More than 75 per cent of IT decision makers agree on the integrity and trustworthiness of Open Source

According to a new study by the Ponemon Institute and Zimbra, more than 75 per cent of IT professionals agree that code transparency increases the trustworthiness of a software application. And, two thirds believe it improves security and reduces privacy risks.

Findings from the survey, which was conducted in 18 countries across Europe, the Middle East and Africa as well as the United States, show that 67 per cent of IT professionals in EMEA and 74 per cent in the US agree that commercial open source outperforms proprietary software when it comes to business continuity. However, IT practitioners in EMEA and the US disagree on matters of security and privacy. Throughout the study, there is evidence that EMEA organisations are more concerned with the privacy consequences of messaging and collaboration, while US organisations focus more on security.

Common among IT professionals is dissatisfaction with their current collaboration and messaging platforms, the majority of which are proprietary software solutions. Consequently, 52 per cent of EMEA respondents and 55 per cent of US respondents say their organisations will be replacing their messaging and collaboration solutions within two years.

‘One of the most interesting survey results was the slow adoption of open source messaging and collaboration software, despite IT professionals’ resounding trust in open source software,’ said Dr. Larry Ponemon, chairman and founder of the Ponemon Institute. ‘With the majority of deployments being proprietary solutions and the sentiment largely negative, I would expect to see increased interest in new solutions that are based on commercial open source.’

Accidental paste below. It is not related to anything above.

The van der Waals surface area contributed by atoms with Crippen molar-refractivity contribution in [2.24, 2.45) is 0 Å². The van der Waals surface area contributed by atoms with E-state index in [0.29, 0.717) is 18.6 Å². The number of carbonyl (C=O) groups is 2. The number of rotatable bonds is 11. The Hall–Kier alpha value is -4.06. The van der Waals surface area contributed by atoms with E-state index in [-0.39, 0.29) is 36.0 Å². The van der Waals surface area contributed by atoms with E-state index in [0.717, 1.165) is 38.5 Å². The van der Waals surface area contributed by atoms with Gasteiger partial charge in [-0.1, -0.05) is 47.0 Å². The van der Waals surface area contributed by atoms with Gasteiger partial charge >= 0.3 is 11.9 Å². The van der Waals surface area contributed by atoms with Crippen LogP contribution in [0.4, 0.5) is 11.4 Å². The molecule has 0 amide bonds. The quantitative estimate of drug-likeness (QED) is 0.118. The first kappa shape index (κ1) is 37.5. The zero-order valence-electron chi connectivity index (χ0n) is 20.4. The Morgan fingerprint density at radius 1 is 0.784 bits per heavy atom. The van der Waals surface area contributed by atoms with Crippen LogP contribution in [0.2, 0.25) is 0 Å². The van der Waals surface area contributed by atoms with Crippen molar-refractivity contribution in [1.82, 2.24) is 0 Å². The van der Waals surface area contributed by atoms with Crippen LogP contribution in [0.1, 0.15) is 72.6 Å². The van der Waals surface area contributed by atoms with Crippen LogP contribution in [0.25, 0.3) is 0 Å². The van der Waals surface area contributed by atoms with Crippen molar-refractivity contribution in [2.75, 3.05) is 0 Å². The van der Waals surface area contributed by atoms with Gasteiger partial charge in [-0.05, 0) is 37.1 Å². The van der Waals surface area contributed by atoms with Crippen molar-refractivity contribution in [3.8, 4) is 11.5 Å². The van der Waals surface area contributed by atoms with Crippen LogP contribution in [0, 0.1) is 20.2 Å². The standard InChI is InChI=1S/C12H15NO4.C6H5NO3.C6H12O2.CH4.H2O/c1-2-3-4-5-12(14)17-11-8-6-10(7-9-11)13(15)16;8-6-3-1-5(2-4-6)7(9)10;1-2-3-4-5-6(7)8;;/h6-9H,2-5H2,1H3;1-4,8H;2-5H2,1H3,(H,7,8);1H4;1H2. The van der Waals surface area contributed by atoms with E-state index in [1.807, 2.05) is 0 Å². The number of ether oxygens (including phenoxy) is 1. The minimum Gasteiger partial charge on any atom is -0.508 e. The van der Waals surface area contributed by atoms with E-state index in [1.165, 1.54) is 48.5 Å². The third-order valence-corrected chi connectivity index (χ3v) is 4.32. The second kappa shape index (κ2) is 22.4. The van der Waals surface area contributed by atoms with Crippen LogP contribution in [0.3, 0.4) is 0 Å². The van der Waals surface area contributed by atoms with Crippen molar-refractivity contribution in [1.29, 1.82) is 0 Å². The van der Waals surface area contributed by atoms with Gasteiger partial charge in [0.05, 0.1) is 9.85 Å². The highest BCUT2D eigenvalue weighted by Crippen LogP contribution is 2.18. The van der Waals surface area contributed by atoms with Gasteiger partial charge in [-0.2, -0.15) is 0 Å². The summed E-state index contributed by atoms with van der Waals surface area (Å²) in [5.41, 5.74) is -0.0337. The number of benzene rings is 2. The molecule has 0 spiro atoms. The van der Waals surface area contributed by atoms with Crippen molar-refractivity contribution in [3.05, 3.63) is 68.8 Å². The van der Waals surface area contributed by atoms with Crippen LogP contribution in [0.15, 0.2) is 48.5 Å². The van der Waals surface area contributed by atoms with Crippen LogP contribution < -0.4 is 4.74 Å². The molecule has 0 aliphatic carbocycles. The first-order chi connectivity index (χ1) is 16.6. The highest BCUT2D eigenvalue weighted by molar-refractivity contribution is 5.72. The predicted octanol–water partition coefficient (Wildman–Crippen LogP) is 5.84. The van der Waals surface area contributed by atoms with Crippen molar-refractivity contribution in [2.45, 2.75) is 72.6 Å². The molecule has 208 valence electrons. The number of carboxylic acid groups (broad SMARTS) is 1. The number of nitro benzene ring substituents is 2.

Key Findings

Commercial open source outperforms proprietary software in continuity, quality and control.

67 per cent of EMEA IT professionals agree that commercial open source software offers better business continuity.

60 per cent of IT practitioners in EMEA believe commercial open source software will boost quality and 57 per cent agree that it offers greater control compared to proprietary software.

The ability to lower costs is no longer the main point of differentiation for open source software. IT professionals rank business continuity, quality and control above cost; however, open source outperforms proprietary software across all attributes.

Employees increase privacy and security risks.

Employees are more likely to put their organisations’ messaging and collaboration solutions at risk.

According to IT professionals in EMEA:

  • 79 per cent of employees do not follow company policy on sharing confidential documents.
  • 71 per cent of employees use unauthorised messaging and collaboration applications.
  • 69 per cent of employees send and receive files not intended for them.

IT professionals’ dissatisfaction with proprietary software is an opportunity for open source

  • 65 per cent of EMEA IT professionals are only somewhat or are not satisfied with their current messaging and collaboration solutions, the majority of which come from proprietary software vendors.
  • 52 per cent of IT professionals in EMEA plan to replace their messaging and collaboration solutions within two years.
  • Vendor reputation and support are the most important factors for selecting a messaging and collaboration solution according to 60 per cent of IT professionals in EMEA.

‘There is significant opportunity for open source to play a central role in the future of security and privacy,’ said Rob Howard, Zimbra CTO. ‘And, the research supports a trend that we see in our own business: open source provides way more benefit than cost savings alone.’

‘Open source delivers on quality and control, it empowers IT to make an impact on more than just the bottom line,’ concluded Howard.

The full report, The Open Source Collaboration Study: Viewpoints on Security and Privacy in the US and EMEA is available today. Visit to read the report:

  • Show Comments

Your email address will not be published. Required fields are marked *

comment *

  • name *

  • email *

  • website *